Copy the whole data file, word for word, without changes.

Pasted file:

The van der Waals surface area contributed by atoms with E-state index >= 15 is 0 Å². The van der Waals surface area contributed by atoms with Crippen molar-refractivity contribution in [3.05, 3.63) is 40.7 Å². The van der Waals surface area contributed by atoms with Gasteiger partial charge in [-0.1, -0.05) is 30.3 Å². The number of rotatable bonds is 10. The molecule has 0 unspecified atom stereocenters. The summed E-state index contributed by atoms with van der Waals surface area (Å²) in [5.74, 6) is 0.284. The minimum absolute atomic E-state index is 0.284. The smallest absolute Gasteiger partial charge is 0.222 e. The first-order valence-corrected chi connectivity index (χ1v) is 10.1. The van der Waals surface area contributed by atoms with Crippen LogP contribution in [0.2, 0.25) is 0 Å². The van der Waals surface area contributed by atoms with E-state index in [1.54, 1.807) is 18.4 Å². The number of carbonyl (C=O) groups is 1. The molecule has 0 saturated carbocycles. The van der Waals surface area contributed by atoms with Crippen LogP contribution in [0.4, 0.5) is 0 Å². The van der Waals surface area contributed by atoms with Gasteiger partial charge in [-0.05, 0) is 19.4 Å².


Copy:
The van der Waals surface area contributed by atoms with E-state index >= 15 is 0 Å². The van der Waals surface area contributed by atoms with Crippen molar-refractivity contribution in [3.05, 3.63) is 40.7 Å². The van der Waals surface area contributed by atoms with Gasteiger partial charge in [-0.1, -0.05) is 30.3 Å². The number of rotatable bonds is 10. The molecule has 0 unspecified atom stereocenters. The summed E-state index contributed by atoms with van der Waals surface area (Å²) in [5.74, 6) is 0.284. The minimum absolute atomic E-state index is 0.284. The smallest absolute Gasteiger partial charge is 0.222 e. The first-order valence-corrected chi connectivity index (χ1v) is 10.1. The van der Waals surface area contributed by atoms with Crippen LogP contribution in [0.2, 0.25) is 0 Å². The van der Waals surface area contributed by atoms with E-state index in [1.54, 1.807) is 18.4 Å². The number of carbonyl (C=O) groups is 1. The molecule has 0 saturated carbocycles. The van der Waals surface area contributed by atoms with Crippen LogP contribution in [0.4, 0.5) is 0 Å². The van der Waals surface area contributed by atoms with Gasteiger partial charge in [-0.05, 0) is 19.4 Å².